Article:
Missourians recognized Equal Pay Day on Tuesday with a variety of promotions, events and social media posts.
The day is dedicated to raising awareness about the gender pay gap. It’s held each year on the day the average woman’s earnings for the current year and prior year combined would equal her male counterpart’s earnings for the prior year alone.
Women in the U.S. made 80 cents on the dollar compared to men in 2016, according to an analysis by the nonpartisan National Partnership for Women & Families. But women in Missouri make even less, at only 78 cents per every dollar paid to men, according to the analysis.
On behalf of her non-profit Lean In, Facebook COO Sheryl Sandberg launched the #20PercentCounts social campaign to highlight the disparity and promote 20 percent discounts for the day on some products and services.
St. Louis was one of more than 25 cities recognized on Lean In’s website for its participation in the day. Several businesses in the area offered 20 percent discounts, according to a Facebook post by Lean In STL.
The Henry W. Bloch School of Business at the University of Missouri-Kansas City hosted a special workshop in recognition of the day.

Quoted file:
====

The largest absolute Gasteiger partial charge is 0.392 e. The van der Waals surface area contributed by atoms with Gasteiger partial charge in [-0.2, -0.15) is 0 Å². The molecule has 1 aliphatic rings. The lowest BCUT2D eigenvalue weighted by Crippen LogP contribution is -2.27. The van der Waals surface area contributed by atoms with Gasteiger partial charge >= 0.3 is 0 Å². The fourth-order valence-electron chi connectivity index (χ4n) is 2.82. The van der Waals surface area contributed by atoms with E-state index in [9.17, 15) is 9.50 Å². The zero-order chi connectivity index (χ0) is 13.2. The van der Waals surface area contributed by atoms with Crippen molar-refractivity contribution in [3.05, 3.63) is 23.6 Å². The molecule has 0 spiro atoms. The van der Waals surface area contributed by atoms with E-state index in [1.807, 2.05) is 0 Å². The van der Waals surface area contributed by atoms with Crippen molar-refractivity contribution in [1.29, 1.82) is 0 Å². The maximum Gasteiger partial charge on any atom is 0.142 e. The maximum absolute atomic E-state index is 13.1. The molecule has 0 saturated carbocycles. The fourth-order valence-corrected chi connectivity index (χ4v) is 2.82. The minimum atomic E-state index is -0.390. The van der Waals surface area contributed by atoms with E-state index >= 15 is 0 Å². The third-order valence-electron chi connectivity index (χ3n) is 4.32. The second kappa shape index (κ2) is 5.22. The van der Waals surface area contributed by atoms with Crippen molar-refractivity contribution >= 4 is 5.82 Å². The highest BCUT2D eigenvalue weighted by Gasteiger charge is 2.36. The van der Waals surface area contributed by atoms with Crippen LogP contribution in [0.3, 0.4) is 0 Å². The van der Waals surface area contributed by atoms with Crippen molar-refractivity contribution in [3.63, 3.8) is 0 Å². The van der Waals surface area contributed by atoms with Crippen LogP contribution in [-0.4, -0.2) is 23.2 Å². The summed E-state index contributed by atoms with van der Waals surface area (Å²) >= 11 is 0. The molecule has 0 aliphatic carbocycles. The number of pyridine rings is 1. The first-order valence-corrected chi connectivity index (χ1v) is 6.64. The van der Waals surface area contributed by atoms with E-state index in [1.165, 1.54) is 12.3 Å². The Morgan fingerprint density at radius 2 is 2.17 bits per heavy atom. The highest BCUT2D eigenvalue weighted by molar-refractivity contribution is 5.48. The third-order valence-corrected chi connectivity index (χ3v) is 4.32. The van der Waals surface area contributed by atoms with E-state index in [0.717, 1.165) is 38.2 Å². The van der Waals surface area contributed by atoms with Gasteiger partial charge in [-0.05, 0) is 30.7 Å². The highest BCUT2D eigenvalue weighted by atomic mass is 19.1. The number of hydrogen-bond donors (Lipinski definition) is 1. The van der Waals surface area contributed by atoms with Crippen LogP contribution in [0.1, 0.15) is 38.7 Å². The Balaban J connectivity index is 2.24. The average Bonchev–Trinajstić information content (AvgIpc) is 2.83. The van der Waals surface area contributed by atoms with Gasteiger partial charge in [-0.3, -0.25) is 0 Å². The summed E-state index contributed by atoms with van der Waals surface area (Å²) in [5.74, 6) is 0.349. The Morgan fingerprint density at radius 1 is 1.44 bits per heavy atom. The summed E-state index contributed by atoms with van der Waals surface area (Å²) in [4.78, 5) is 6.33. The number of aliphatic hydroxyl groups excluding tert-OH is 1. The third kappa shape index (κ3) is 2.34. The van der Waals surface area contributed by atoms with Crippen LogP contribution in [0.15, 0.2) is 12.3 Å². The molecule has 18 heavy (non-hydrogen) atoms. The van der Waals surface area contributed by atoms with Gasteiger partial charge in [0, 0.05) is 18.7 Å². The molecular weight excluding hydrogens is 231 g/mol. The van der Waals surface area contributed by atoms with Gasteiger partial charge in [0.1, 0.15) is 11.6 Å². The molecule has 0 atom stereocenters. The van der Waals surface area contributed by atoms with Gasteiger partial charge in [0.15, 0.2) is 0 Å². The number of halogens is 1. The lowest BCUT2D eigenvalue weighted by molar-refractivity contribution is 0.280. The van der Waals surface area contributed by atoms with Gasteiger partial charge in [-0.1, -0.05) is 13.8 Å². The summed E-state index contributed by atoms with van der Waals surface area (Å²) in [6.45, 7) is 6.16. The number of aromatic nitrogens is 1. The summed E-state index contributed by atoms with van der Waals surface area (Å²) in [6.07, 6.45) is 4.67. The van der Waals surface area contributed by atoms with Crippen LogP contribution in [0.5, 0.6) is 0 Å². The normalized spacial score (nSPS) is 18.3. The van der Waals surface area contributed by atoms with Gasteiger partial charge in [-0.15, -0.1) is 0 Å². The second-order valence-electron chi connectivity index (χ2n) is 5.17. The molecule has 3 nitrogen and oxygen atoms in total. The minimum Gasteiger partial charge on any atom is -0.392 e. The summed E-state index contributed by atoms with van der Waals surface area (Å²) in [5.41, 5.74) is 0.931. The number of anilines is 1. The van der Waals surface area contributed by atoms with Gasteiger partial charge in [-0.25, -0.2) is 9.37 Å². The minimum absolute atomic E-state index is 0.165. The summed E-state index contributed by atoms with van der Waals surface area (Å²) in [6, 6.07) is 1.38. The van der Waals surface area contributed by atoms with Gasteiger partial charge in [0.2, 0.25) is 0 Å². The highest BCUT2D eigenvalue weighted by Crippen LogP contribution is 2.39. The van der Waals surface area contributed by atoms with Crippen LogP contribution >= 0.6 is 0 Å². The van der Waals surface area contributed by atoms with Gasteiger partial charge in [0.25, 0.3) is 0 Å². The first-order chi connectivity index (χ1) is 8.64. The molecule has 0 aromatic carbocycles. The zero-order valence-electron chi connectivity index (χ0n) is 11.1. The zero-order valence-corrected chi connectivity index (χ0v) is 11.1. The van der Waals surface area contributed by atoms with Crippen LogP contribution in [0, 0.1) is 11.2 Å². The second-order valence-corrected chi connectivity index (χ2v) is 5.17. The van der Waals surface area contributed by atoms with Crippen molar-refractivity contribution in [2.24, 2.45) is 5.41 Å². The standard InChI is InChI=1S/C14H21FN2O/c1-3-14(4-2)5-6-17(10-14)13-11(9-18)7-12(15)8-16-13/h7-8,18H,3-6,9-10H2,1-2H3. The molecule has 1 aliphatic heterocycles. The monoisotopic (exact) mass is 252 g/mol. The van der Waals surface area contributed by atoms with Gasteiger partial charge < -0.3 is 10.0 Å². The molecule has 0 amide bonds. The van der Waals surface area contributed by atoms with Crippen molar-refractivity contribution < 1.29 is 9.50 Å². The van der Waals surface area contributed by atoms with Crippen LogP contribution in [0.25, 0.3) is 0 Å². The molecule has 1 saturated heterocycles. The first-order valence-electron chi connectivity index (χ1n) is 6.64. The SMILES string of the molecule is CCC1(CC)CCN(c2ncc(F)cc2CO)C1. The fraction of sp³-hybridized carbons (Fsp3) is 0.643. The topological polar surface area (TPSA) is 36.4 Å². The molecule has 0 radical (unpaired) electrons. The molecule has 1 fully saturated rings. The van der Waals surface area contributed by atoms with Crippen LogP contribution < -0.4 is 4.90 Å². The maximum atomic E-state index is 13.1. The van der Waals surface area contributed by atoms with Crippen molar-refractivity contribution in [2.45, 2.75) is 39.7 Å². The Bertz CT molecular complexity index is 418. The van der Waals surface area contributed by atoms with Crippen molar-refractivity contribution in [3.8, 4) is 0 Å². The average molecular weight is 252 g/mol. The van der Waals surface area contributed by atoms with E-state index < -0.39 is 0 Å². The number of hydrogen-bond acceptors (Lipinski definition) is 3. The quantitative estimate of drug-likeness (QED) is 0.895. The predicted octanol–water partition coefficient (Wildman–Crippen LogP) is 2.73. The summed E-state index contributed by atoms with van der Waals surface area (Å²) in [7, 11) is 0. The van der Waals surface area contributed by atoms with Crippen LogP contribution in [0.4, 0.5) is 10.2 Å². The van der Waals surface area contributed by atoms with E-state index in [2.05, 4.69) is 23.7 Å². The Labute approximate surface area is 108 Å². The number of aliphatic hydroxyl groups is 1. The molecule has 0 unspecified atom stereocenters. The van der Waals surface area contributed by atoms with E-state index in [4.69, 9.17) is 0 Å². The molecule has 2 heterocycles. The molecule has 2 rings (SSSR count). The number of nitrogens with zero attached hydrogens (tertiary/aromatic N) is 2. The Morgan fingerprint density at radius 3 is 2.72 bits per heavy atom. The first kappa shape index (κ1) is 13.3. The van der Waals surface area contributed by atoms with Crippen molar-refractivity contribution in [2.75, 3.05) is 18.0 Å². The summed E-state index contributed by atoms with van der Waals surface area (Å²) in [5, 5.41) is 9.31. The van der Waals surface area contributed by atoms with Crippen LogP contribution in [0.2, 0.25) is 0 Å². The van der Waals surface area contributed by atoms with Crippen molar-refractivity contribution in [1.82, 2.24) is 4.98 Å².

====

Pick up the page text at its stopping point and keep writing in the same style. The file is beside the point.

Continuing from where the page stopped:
— Bloch Career Center (@BlochCareers) April 4, 2017
Elsewhere, the Women’s Employment Network in Kansas City held its annual luncheon, and attendees took to social media to acknowledge Equal Pay Day.
— Park University (@ParkUniversity) April 4, 2017
— Women Leaders (@WomenLeadersCS) April 4, 2017
Other organizations in the state also used social media to promote awareness of the gender pay gap.
— Capital Area MO NOW (@CapAreaMONOW) April 4, 2017
Sandberg said in an interview with Marketplace that the pay gap takes its toll on more than just women in the workplace.
“(T)he average working woman would earn over half a million dollars more in her lifetime. And the number of working women living in poverty would be cut in half. That benefits all of us,” Sandberg said of closing the pay gap.
“That kind of stability helps children thrive and helps families thrive.”